Which Allergy Test Is Most Accurate? - Allergy Test

Finding out that you need to have an allergy test done can be upsetting, especially if you are particularly apprehensive about medical procedures. Your best bet to making the most out of it is going to be in educating yourself on the process of the allergy test. As you learn about the different options, one of the most common questions is: which allergy test is most accurate? In short, all of them are accurate, but the actual results will vary depending on a lot of personal features.

Your allergy test options

The main kinds of allergy tests are below. All three of these are professionally administered and/or designed to give you accurate and safe results on the other end. Other methods such as self-testing (i.e., experimenting by eating the suspected allergen) are not considered professional methods and should be avoided.

  • Skin prick test: This is the same technique that has been used for years. It involves injecting a grid of common allergens under the skin and watching for a raised welt to appear. The raised welts will determine the allergy that you have.
  • Blood sample test: An at-home option, this will offer finger prick testing where you apply finger prick amounts of blood to a card and then send it off for analysis and testing against common allergens.
  • Hair sample test: This is similar to the above option, except it relies on hair and root samples to be tested against the allergens in a lab. This is often preferred for those that are squeamish with blood.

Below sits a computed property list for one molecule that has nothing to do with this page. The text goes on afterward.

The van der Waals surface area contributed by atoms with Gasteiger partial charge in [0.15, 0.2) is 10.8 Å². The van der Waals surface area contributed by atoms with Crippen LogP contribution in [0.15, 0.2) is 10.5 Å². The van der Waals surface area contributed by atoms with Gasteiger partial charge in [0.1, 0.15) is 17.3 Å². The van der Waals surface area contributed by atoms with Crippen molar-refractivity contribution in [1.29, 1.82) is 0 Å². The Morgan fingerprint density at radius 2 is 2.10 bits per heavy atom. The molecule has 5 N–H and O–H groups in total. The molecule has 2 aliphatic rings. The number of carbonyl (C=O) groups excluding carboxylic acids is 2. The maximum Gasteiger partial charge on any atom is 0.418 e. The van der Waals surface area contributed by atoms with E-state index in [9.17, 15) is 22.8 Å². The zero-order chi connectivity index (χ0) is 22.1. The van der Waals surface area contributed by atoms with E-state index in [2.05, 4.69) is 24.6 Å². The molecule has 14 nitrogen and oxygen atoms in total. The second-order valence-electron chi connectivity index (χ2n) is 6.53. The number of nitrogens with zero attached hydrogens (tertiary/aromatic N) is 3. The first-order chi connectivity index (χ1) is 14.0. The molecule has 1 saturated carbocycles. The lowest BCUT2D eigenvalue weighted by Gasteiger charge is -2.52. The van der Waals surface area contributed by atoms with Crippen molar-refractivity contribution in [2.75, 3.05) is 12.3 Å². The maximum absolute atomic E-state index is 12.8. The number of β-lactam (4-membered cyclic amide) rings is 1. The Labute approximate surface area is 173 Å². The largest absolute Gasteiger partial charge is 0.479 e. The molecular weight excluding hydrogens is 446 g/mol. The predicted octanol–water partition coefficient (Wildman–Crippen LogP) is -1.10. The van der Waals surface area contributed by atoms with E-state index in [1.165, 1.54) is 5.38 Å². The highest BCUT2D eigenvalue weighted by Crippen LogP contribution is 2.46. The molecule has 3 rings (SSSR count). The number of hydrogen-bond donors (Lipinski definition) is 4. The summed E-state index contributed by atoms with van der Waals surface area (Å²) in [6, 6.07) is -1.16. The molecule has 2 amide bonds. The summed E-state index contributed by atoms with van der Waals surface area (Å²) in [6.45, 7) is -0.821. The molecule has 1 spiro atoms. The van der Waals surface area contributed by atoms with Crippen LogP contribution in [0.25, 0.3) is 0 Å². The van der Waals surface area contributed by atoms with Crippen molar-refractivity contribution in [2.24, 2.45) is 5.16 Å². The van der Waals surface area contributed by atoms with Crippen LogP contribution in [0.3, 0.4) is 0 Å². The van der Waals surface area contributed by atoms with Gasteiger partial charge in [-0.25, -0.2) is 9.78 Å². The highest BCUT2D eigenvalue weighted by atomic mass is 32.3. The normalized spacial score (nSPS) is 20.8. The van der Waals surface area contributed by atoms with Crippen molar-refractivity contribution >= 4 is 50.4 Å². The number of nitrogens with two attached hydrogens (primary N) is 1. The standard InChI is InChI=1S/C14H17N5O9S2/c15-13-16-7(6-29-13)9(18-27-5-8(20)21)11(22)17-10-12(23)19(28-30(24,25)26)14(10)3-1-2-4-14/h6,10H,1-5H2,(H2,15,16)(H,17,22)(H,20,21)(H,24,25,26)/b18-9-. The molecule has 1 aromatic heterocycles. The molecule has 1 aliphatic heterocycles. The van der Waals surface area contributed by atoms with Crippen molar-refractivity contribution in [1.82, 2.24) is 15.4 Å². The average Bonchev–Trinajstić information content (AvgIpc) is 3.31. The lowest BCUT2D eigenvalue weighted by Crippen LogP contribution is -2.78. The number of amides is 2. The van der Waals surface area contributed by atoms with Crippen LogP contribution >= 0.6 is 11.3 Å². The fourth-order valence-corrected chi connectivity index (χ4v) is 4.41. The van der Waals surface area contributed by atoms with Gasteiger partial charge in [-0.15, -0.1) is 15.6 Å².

So, which allergy test is most accurate?

Now that you’re up to date on your options let’s take a look at which allergy test is most accurate for you and your needs.

  • Food allergies: If you are being tested specifically for a food allergy, it’s a common belief that the skin prick test doesn’t always help. It doesn’t always show up a positive result with known food allergens, and sometimes it can even show up false positives as well. With a food allergy specifically, a hair or blood sample test might be recommended.
  • Non-food allergies: For those being tested for a wide variety of non-food allergens, a skin prick test is a great option to consider. However, a blood and hair sample test is also still great options that you can consider doing from the comfort of your own home, which can be preferred.

Other considerations

There are a few other details to keep in mind when choosing which allergy test is most accurate for you. The first is any skin sensitivities and medications that could interact with the results of a skin prick test. Another detail to think about is your own preferences for testing location and method. If you are uncomfortable with blood, a hair sample or skin prick test might be best. If you are apprehensive in a typical lab environment, the blood and hair sample test can be done at home where it’s more comfortable. While test accuracy is determined by kind the kind of allergen you are testing for, personal comfortable also plays a role in what is the best option for you.